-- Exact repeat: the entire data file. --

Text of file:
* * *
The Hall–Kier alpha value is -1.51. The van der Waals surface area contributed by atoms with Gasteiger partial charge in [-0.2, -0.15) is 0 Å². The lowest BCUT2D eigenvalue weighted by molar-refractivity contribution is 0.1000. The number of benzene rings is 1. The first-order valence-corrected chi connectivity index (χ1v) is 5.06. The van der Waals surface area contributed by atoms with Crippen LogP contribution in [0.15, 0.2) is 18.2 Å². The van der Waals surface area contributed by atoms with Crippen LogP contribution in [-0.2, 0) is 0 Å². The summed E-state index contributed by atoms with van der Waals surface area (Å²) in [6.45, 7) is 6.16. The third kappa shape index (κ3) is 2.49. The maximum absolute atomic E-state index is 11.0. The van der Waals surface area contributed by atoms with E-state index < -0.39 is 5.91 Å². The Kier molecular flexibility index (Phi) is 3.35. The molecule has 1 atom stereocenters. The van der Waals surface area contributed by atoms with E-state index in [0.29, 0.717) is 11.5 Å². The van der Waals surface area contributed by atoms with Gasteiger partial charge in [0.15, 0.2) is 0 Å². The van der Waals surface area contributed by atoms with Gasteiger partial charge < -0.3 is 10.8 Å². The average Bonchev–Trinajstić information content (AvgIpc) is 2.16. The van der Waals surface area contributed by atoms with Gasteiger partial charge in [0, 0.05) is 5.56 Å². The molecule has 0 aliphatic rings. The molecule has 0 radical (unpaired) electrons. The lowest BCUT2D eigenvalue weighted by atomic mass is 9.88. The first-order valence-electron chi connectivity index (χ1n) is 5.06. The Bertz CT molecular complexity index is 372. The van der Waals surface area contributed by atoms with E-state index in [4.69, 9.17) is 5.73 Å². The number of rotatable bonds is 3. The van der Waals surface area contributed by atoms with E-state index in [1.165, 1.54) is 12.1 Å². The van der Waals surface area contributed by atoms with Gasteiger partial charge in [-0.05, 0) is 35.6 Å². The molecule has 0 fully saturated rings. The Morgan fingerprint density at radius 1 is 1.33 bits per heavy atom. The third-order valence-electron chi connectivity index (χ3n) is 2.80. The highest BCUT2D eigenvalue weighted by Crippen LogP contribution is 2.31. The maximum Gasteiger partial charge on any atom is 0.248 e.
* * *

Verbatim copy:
The Hall–Kier alpha value is -1.51. The van der Waals surface area contributed by atoms with Gasteiger partial charge in [-0.2, -0.15) is 0 Å². The lowest BCUT2D eigenvalue weighted by molar-refractivity contribution is 0.1000. The number of benzene rings is 1. The first-order valence-corrected chi connectivity index (χ1v) is 5.06. The van der Waals surface area contributed by atoms with Crippen LogP contribution in [0.15, 0.2) is 18.2 Å². The van der Waals surface area contributed by atoms with Crippen LogP contribution in [-0.2, 0) is 0 Å². The summed E-state index contributed by atoms with van der Waals surface area (Å²) in [6.45, 7) is 6.16. The third kappa shape index (κ3) is 2.49. The maximum absolute atomic E-state index is 11.0. The van der Waals surface area contributed by atoms with E-state index < -0.39 is 5.91 Å². The Kier molecular flexibility index (Phi) is 3.35. The molecule has 1 atom stereocenters. The van der Waals surface area contributed by atoms with E-state index in [0.29, 0.717) is 11.5 Å². The van der Waals surface area contributed by atoms with Gasteiger partial charge in [0.15, 0.2) is 0 Å². The van der Waals surface area contributed by atoms with Gasteiger partial charge < -0.3 is 10.8 Å². The average Bonchev–Trinajstić information content (AvgIpc) is 2.16. The van der Waals surface area contributed by atoms with Gasteiger partial charge in [0, 0.05) is 5.56 Å². The molecule has 0 aliphatic rings. The molecule has 0 radical (unpaired) electrons. The lowest BCUT2D eigenvalue weighted by atomic mass is 9.88. The first-order valence-electron chi connectivity index (χ1n) is 5.06. The Bertz CT molecular complexity index is 372. The van der Waals surface area contributed by atoms with E-state index in [4.69, 9.17) is 5.73 Å². The number of rotatable bonds is 3. The van der Waals surface area contributed by atoms with E-state index in [1.165, 1.54) is 12.1 Å². The van der Waals surface area contributed by atoms with Gasteiger partial charge in [-0.05, 0) is 35.6 Å². The molecule has 0 fully saturated rings. The Morgan fingerprint density at radius 1 is 1.33 bits per heavy atom. The third-order valence-electron chi connectivity index (χ3n) is 2.80. The highest BCUT2D eigenvalue weighted by Crippen LogP contribution is 2.31. The maximum Gasteiger partial charge on any atom is 0.248 e.